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System Failure: Breathalyzer, Fingerprint Analysis and Other Scientific Evidence

On Behalf of | Mar 17, 2014 | Criminal Defense

There is a common misconception that scientific evidence is infallible and the results of scientific testing are used to convict people for criminal offenses throughout this country on a daily basis. Many people do not realize undetected or undisclosed system errors are in fact sending innocent people to jail or prison. From the breathalyzer machine not properly maintained, inspected or used to now discounted hair analysis, which applied the wrong statistical probability of a match, we are now learning many supposedly infallible tests are “riddled with error.”

The most recent case showing the magnitude of this problem can be found in the Florida Department of Law Enforcement’s use of the Automatic Fingerprint Identification System (AFIS). Technical problems with this system have cost the State of Florida over $11 million and have resulted in delays in investigations and arrests throughout the State of Florida.

Incredibly, rather than investigate the folks responsible for these errors, the State of Florida is vigorously trying to seek the dismissal of a whistleblower lawsuit seeking to hold the system’s developer, Motorola, responsible for defrauding the State. The lawsuit alleges Motorola was aware of the system defects and intentionally withheld this data from FDLE. Why defend an obviously flawed system? According to The Miami Herald, “One reason the state might want to have the lawsuit dismissed is that a faulty fingerprint I.D. system could be a legal headache for Florida law enforcement agencies…. In a worst-case scenario, prosecutors would have to re-examine all cases where fingerprint and palm-print evidence was used to convict someone since the system was put in place.”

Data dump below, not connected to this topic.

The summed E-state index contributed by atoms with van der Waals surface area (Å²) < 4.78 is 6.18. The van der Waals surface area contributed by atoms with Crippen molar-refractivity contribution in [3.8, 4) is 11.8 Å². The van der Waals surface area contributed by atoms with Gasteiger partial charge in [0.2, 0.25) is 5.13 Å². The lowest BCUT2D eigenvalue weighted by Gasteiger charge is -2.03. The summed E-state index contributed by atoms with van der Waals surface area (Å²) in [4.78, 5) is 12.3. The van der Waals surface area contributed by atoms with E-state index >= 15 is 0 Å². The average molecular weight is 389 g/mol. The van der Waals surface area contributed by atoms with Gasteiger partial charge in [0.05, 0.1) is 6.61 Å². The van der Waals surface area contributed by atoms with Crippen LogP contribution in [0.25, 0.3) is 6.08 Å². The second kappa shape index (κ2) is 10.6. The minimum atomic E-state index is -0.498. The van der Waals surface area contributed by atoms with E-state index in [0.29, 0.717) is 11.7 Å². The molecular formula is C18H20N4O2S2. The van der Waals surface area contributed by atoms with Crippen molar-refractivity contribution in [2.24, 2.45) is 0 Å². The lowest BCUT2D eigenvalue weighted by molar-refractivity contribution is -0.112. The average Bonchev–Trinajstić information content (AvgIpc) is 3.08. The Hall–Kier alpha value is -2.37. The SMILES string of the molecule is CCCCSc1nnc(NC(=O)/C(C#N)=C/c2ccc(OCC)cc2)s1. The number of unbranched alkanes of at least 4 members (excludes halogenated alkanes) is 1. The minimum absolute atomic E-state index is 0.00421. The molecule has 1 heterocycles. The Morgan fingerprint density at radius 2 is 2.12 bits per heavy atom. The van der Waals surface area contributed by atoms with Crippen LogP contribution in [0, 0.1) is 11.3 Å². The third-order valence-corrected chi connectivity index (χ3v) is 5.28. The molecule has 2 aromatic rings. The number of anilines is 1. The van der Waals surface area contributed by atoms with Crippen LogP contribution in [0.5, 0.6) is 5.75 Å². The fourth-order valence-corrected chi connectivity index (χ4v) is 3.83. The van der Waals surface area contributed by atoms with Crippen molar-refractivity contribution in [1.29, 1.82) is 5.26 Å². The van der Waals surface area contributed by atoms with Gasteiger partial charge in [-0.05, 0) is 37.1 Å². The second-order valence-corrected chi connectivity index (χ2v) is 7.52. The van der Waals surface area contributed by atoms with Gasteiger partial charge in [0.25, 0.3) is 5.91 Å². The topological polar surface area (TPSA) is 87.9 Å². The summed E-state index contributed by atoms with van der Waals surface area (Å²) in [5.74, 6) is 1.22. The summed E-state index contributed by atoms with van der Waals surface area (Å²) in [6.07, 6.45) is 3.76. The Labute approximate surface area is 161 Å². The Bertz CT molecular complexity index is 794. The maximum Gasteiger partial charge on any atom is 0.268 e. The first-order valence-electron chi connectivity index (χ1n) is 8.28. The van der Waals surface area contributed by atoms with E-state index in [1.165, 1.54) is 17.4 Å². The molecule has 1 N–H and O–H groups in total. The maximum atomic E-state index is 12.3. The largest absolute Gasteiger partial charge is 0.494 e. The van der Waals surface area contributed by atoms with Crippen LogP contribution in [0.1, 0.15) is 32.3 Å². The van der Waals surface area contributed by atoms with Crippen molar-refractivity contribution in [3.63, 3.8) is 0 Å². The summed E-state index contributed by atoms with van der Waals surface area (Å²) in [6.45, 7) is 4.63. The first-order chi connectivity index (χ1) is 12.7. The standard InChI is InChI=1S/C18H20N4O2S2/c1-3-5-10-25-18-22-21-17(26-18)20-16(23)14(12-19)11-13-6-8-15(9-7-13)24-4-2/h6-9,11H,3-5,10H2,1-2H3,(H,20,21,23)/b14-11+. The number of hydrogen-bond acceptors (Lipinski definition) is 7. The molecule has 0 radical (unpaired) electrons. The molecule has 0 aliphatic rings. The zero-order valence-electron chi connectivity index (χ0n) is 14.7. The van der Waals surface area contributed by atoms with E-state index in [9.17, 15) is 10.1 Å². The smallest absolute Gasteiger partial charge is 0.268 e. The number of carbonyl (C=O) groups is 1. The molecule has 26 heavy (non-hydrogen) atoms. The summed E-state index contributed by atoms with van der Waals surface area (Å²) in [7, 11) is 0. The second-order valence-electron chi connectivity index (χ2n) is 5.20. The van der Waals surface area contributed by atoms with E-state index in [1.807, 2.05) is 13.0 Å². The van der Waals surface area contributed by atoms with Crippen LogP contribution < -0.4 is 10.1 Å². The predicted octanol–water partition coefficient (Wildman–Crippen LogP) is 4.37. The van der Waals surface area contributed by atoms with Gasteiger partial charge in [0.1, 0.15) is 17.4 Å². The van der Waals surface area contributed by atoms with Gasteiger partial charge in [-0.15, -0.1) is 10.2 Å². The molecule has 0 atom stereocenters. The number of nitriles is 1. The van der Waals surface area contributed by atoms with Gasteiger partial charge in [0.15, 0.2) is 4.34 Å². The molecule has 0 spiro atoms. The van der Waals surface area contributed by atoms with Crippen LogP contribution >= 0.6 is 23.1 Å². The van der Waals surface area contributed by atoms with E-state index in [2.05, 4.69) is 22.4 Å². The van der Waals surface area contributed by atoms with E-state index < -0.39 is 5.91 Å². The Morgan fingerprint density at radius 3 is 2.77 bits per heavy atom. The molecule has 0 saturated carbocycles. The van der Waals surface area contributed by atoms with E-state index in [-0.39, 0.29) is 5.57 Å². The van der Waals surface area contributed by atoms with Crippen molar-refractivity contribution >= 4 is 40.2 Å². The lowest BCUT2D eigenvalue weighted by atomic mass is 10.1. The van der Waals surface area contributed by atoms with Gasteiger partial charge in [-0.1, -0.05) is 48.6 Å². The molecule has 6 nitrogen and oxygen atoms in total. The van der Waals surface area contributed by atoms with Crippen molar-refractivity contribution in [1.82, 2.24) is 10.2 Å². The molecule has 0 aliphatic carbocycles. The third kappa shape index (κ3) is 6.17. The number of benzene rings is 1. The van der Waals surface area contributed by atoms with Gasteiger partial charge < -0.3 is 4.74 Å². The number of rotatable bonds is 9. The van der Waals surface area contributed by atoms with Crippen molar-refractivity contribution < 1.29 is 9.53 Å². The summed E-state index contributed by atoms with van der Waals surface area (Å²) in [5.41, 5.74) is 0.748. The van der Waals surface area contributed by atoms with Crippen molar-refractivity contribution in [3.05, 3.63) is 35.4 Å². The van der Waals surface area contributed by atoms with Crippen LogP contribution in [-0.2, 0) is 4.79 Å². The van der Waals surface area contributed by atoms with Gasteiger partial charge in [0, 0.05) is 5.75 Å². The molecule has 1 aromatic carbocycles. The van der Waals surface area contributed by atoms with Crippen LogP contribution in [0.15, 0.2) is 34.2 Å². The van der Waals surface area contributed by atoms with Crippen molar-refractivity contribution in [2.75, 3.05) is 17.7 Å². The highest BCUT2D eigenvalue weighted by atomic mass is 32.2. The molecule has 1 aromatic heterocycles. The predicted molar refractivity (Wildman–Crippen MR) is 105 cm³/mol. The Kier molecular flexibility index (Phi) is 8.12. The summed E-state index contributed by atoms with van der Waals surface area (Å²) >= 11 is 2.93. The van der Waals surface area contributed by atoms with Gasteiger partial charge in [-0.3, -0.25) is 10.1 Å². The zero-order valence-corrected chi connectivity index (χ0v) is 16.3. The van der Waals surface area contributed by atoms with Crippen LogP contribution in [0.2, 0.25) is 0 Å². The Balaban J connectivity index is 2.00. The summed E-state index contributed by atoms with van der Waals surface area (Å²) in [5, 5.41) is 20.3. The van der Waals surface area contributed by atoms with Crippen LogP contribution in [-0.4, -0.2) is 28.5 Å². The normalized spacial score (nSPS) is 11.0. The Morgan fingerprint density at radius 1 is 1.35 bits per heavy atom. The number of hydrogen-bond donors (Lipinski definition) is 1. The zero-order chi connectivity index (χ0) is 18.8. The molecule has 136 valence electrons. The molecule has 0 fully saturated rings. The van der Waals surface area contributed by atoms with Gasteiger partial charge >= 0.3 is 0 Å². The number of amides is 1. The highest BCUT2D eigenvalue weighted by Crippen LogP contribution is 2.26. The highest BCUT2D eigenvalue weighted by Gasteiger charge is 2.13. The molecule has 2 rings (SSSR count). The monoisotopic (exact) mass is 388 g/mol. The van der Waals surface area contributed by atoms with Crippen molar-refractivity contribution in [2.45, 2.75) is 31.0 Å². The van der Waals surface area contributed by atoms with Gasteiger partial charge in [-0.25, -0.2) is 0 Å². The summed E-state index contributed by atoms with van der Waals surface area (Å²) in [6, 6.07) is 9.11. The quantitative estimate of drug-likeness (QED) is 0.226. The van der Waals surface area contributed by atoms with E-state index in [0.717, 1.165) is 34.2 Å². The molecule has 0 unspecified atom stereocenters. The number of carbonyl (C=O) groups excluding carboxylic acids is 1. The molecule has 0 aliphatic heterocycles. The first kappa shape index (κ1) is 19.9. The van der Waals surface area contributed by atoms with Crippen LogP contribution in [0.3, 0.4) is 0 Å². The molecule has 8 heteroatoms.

Should you find yourself faced with what appears to be slam dunk scientific evidence case against you, it is important your attorney possess the knowledge, resources and research capability to put such evidence to the test. In our experience, many lawyers are not comfortable challenging so-called expert witnesses and their testimony about scientific testing. We have successfully challenged the use of DNA evidence [Murray v. State, 692 So.2d 157 (Fla. 1997)], and take pride in using our expertise to challenge the accuracy of scientific test results. Scientific analysis is only as good as the means and method behind it. Call us if you find yourself faced with a prosecution based on “science.”